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A Guide to Common Singapore Spiders
by Joseph K H Koh
  Silver Comb-Footed Spider
Argyrodes argentatus Pickard-Cambridge 1880
close-up showing silver abdomen
With the exception of Argyrodes flagellum, spiders of the genus Argyrodes in Singapore live in the webs of larger spiders. Classification: Family Theridiidae, Comb-Footed Spiders. Habitat: Webs of larger spiders including Nephila antipodiana.
Female: 2.5-3 mm.
Male: 2 mm.
Distribution: Singapore (new record), Thailand, Myanmar, Vietnam, Papua New Guinea, Sri Lanka, India, China, Japan.
They are "food stealers", helping themselves to insects trapped in the web of the host, or prey stored by the host in the web, or a freshly killed victim that is being consumed by the host. Most of these "commensals" have long and thin legs and silvery spots on the bodies. The males have grotesque-looking bumps on their head. Presumably because they are too small, the hosts appear to tolerate their presence.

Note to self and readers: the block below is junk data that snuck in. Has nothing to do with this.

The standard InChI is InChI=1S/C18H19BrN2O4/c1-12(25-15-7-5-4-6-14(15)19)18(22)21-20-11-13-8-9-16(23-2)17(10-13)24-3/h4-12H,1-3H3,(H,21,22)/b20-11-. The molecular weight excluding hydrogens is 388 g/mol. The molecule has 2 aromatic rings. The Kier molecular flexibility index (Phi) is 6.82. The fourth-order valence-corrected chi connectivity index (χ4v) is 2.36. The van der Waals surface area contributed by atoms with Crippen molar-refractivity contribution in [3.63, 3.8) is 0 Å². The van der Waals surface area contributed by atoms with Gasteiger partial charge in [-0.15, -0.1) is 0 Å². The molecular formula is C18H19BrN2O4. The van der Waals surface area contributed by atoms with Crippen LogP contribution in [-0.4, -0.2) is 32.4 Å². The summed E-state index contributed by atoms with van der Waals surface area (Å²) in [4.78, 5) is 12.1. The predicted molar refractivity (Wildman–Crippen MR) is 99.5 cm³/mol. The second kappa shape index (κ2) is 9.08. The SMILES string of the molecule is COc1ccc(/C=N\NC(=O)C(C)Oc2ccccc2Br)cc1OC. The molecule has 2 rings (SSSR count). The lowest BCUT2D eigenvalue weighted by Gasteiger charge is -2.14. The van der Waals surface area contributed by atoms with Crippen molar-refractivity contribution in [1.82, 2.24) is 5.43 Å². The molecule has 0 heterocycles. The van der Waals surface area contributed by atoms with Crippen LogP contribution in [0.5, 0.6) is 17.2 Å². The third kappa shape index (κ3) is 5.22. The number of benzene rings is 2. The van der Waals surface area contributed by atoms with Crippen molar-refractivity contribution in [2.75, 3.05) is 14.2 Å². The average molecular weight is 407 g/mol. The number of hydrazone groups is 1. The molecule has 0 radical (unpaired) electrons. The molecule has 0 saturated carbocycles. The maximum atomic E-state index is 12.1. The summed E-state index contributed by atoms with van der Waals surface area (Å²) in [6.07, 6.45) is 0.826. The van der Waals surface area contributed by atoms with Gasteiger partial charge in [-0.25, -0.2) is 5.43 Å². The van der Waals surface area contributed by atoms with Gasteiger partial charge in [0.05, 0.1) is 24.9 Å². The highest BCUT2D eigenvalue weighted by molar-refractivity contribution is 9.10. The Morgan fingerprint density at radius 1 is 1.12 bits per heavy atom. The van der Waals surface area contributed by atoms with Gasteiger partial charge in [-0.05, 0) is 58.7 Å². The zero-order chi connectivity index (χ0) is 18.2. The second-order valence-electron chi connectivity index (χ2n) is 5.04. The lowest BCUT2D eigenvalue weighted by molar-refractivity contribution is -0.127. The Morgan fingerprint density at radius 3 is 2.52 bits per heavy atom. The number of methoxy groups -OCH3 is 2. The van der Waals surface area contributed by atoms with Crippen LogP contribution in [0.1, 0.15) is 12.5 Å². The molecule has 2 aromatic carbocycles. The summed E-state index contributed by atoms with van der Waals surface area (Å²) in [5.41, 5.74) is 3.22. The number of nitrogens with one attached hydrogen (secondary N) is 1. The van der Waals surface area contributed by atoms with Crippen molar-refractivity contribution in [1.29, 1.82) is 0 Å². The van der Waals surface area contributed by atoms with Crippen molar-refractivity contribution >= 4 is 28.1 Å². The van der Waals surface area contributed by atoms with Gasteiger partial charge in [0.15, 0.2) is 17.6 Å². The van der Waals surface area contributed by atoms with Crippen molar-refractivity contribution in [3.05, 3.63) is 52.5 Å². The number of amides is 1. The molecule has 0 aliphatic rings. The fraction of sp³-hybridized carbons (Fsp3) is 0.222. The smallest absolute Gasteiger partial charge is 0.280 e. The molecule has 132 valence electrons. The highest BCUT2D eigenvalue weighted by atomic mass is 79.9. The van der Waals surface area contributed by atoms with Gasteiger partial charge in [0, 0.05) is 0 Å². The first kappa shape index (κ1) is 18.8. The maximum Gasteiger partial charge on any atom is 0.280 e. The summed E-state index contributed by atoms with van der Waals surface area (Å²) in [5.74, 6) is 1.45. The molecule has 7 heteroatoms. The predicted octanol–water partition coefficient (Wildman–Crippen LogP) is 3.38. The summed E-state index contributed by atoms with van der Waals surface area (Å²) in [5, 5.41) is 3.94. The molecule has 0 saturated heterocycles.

After mating, the male often seals the female's epigyne with a resinous plug preventing the female from further mating.

three dimensional webMost members of the family Theridiidae have a "comb" of serrated bristles on the last segment (tarsus) of the fourth leg. The comb helps to draw sticky threads of silk from the spinnerets to wrap any prey caught in the web. When the victim is securely enveloped in silk, the spider will then approach it and bite through the silky bundle, extinguishing any further signs of struggle. The snare is an irregular three-dimensional structure.
  From "A Guide to Common Singapore Spiders" by Joseph K. H. Koh
BP Guide to Nature Series published by the Singapore Science Centre and sponsored by British Petroleum
© 2000 Joseph K H Koh